High school football continues to be a repository of many of the authority-respecting and communal virtues of the WWII-winning Greatest Generation. On the high school football field, America's old struggle between nurture and nature -- between the faith that winners can be molded out of the common folk versus the ever-spreading sneaking suspicion that success is mostly in the genes and in private tutoring -- can still battle it out on relatively equal terms.

Foreigners have long been astounded by the extravagant number of players on American football teams and by the expensive armor in which they are encased. And yet, because only the most carefully rehearsed teamwork can prevent chaos on the gridiron, their numbers and anonymity have helped retard the growth of superstaritis in football.

In contrast, basketball, with its fewer and more recognizable players, can be dominated by one or two stars freelancing. Successful coaches increasingly emphasize recruiting genetic anomalies over training normal kids. For instance, USC basketball coach Tim Floyd recently promised full scholarships to two eighth graders!

My published articles are archived at -- Steve Sailer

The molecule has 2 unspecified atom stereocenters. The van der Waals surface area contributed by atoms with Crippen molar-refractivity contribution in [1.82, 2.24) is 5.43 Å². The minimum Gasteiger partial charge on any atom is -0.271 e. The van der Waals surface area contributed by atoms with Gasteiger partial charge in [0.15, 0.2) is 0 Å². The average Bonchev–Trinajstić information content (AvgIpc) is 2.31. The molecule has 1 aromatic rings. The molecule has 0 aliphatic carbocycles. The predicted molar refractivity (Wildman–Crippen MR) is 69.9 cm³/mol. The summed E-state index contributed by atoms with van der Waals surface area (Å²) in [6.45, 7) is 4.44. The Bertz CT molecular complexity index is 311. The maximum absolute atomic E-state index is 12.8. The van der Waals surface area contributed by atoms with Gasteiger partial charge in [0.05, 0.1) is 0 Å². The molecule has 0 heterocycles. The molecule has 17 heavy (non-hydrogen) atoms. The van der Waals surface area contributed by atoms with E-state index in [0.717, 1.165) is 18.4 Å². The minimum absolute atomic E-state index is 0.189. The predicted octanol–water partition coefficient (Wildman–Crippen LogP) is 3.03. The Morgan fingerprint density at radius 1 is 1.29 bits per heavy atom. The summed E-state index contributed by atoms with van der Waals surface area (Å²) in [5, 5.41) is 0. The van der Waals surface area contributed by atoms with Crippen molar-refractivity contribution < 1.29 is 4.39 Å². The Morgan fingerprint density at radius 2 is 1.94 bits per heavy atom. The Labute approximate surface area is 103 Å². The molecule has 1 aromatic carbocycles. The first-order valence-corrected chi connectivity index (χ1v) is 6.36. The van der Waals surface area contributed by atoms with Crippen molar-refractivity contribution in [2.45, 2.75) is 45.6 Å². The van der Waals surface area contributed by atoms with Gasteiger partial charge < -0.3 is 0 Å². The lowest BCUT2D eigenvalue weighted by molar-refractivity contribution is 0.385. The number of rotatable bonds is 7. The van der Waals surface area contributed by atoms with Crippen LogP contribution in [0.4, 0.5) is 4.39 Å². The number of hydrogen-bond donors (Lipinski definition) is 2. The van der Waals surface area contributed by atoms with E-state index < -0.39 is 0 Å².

"No Country for Old Men"

Here's an excerpt from my review of the new action movie, which appears in the 12/3/07 American Conservative:

Developing video games is consuming more and more of today's creative talent, with little benefit to show for it in the broader culture. Traditional art forms such as poetry, music, and painting tended to inspire each other forward in a virtuous cycle, but video gaming, a mostly solitary vice, has been a cultural black hole. Game-inspired films, for instance, have largely failed, because watching a movie star frenetically shoot bad guys is missing the point of playing, which is to shoot them yourself.

Finally, Joel and Ethan Coen ("Fargo" and "The Big Lebowski"), the most gifted of the many brother-act frauteurs making films today, have figured out how to bring the pleasures of a problem-solving first person shooter game to the movie theatre. Strangely enough, they've done it in their first literary adaptation, a faithful rendition of "No Country for Old Men," the 2005 novel by Cormac McCarthy, an acclaimed master of American prose.

Despite the 74-year-old McCarthy's august reputation, his book is a surprisingly high-energy art-pulp Western. It's essentially a chase featuring two highly competent antagonists: a West Texas good old boy (who, while antelope hunting, finds $2 million among the bullet-riddled bodies of Mexican drug-runners) tracked by a relentless killer hired to retrieve the money. ...

The Coen Brothers have discovered that the paradoxical key to making a video game movie is to slow down the action, allowing the viewer to think along with the hero and villain. Not since the sniper scene that makes up the second half of Stanley Kubrick's Vietnam film "Full Metal Jacket" has a movie played fairer with the audience in detailing the physical puzzles confronting the characters. How, for example, could you best hide two cubic feet of $100 bills in your motel room? And how could your enemy find such well-concealed money?